• The Lakers and Sixers are the favorites to land James while the Cavs are just a 5-1 shot to retain him, according to Bovada sports book, Keith Pompey of the Philadelphia Inquirer tweets. The odds rundown can be found here.

Southeast Notes: Hornets, Wade, Simons

If the Hornets are going to turn the fate of their franchise around, they’ll have to improve how they handle lottery picks. Rick Bonnell of The Charlotte Observer writes that only one of their seven different top-11 picks since 2011 has been an All-Star.

Bonnell breaks down ex-general manager Rich Cho‘s underwhelming draft portfolio noting that beyond Walker, only one of the remaining six players they’ve drafted in the top-11 has even gone on to be a consistent starter (Michael Kidd-Gilchrist).

To Cho’s credit, Cody Zeller, Frank Kaminsky and Malik Monk can all be valuable rotation pieces for the foreseeable future but it’s hard to justify the selections of Bismack Biyombo and Noah Vonleh.

There’s more from the Southeast Division:

  • Pending free agent Dwyane Wade has not decided if he’s going to retire or not. If he returns, Chris Mannix of Yahoo Sports tweets, he’d want to return with the Heat.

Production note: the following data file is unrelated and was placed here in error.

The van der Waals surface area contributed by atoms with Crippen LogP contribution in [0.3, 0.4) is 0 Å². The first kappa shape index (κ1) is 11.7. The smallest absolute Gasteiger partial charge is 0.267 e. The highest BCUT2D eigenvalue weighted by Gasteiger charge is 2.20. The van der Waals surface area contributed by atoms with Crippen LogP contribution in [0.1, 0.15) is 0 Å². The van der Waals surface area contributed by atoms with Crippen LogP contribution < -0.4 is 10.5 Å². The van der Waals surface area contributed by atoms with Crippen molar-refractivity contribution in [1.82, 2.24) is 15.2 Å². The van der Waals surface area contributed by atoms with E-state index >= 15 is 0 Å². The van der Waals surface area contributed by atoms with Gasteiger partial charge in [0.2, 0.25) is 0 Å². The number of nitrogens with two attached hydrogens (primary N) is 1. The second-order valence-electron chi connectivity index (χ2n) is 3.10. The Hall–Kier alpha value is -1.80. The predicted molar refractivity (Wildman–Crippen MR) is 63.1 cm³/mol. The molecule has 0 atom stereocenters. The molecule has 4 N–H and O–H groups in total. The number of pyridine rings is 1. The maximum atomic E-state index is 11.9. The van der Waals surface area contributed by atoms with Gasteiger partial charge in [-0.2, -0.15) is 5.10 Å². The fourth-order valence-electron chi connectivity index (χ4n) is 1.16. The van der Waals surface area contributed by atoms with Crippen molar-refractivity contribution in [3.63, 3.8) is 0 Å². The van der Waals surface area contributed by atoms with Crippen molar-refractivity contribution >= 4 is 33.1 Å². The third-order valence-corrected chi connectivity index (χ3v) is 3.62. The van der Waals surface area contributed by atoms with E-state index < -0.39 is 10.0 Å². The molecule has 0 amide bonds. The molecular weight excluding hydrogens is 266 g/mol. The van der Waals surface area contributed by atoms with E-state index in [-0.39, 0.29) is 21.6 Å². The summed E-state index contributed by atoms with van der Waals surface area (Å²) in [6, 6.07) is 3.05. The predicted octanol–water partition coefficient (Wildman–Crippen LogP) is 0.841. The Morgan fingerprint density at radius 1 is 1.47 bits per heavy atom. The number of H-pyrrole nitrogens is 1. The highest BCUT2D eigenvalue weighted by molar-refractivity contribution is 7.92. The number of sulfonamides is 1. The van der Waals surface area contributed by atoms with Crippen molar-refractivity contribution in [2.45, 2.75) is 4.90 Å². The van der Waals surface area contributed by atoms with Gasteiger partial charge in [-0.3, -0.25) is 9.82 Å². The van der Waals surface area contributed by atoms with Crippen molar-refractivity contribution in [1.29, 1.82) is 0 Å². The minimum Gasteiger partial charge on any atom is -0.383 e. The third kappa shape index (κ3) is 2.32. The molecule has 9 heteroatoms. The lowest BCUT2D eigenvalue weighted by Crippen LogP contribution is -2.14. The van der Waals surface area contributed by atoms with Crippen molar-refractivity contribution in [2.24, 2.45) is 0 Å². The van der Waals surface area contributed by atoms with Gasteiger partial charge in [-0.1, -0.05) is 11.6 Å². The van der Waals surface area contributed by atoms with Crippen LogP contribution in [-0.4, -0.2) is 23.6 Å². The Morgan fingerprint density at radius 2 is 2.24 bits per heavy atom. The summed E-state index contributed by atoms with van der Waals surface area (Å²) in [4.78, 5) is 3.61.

• Not surprisingly, Anfernee Simons was particularly excited to work out for the Magic, the franchise with whom his namesake made his mark. John Denton of the team’s official site writes about the Florida native’s connection to the team and his decision to enter the draft directly out of prep school.
  • It’s official, the Hawks have made Melvin Hunt, Chris Jent, Greg Foster, Marlon Garnett and Matt Hill assistant coaches under new head coach Lloyd Pierce, the team announced on its website.

Southeast Notes: Chalmers, Magic, Foster, Hawks

Free agents and former Heat teammates Dwyane Wade and Mario Chalmers have been working out together in Miami, Ira Winderman of the Sun Sentinel reports. They were Miami’s starting backcourt during its championship runs in 2012 and 2013. Wade finished last season with the Heat, while Chalmers played for the Grizzlies. They have been working out at DBC Fitness, a Miami gym run by David Alexander, one of LeBron James trainers, Winderman notes.

In other news around the Southeast Division:

  • New Magic coach Steve Clifford is bringing in two of his former Hornets assistants in Pat Delany and Steve Hetzel, Marc Stein of the New York Times tweets. Both worked under Clifford the past four seasons. New Knicks coach David Fizdale was interested in bringing on Delany to his staff, Stein adds.
  • Greg Foster will join the staff of new Hawks coach Lloyd Pierce, Marc Spears of ESPN tweets. Foster had been an assistant with the Bucks since 2014.